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Fathi Osman and His New Book

Recently Fathi Osman (ፈትሒ – فتحي) published a book entitled, “Eritrea: From A Dream of Independence to the Nightmare of Dictatorship.” The book, written in Arabic, is composed of one hundred twenty-two page; Fathi has plans to translate it into English.

How did Eritreans, after they sacrificed so many lives and shed so much blood to be free, end up living in a dark tunnel under a one man dictatorship for over twenty years? How did the sacrifices of Eritreans produce the current situation?

Many Eritreans are asking the same questions in so many ways, and the author, Fathi, starts his book with a similar question. He then attempts to answer the question in twenty chapters–each an independent, yet, part of a series of articles that attempt to explain and answer the great Eritrean question: How did we end up in our present situation?

The author diligently digs into history and geography, and analyses the beginnings of the Eritrean armed struggle, goes through the intellectual and psychological inspirations of the two main struggle-era organizations, touches on the tribulations, the military feats, the sad and crippling moments, and critical mistakes that Eritreans committed on themselves.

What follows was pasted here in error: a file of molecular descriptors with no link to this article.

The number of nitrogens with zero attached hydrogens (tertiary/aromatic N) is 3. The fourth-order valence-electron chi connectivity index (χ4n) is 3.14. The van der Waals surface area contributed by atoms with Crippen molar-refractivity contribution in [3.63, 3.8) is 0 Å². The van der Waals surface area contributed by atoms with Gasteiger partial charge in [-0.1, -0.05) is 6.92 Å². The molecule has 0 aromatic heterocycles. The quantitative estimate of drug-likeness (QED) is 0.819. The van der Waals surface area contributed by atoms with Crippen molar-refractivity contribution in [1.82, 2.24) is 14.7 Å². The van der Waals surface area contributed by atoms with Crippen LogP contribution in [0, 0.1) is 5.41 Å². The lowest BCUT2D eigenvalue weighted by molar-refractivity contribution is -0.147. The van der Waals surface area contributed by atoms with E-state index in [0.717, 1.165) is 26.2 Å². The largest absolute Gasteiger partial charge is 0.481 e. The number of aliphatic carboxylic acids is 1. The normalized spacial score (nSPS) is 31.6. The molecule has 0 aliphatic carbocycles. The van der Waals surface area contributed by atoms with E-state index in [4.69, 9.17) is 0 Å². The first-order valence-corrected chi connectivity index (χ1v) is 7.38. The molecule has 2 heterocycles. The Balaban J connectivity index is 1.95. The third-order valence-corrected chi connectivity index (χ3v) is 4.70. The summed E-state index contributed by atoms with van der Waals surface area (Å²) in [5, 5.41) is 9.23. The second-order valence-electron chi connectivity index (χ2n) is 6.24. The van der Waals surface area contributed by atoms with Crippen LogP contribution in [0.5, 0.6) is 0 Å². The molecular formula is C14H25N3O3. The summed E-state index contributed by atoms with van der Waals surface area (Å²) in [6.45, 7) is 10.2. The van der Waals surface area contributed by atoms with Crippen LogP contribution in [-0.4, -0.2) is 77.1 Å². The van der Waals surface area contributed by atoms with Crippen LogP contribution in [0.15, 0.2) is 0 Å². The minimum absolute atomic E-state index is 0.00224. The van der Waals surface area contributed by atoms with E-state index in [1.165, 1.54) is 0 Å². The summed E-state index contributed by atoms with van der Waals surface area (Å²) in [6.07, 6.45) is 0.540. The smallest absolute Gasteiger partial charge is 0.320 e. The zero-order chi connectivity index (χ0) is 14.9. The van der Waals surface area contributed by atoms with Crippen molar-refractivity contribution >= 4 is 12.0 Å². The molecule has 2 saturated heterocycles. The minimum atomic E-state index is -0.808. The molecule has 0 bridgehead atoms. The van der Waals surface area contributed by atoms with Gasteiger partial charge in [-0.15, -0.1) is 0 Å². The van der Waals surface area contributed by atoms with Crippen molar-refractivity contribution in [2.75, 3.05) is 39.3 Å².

The tone of the book, though calm and composed, at times, seems to push the reader into resignation, but it doesn’t. One expects to read nationalist bravado, but there is none. Instead, what the reader finds is plain, simple, dispassionate expression of the author’s views and his attempt to find answer to the grand Eritrean question: how did we end up in our present situation?

The author writes about the disappointments in a way that makes one feel nothing is insurmountable for Eritreans who went through ages of injustices, couldn’t take it anymore, and finally revolted and triumphed in 1991. However, overtaken by the euphoria of independence, they didn’t realize they had only accomplished half the job they set out to accomplish, and the dedication on the book sheds light on the part of the goal, freedom, that was not accomplished; the book is dedicated “to the noble Eritreans behind bars!”

The first parts of the book are analysis of the topographical and environment of Eritrea, and how the mode of economic subsistence, and geography, shapes the many characters of Eritreans differently. Fathi contends that “understanding the political phenomena should be based on an introductory study of the geopolitical realities.” Only then it’s possible to, “successfully present a structured analysis.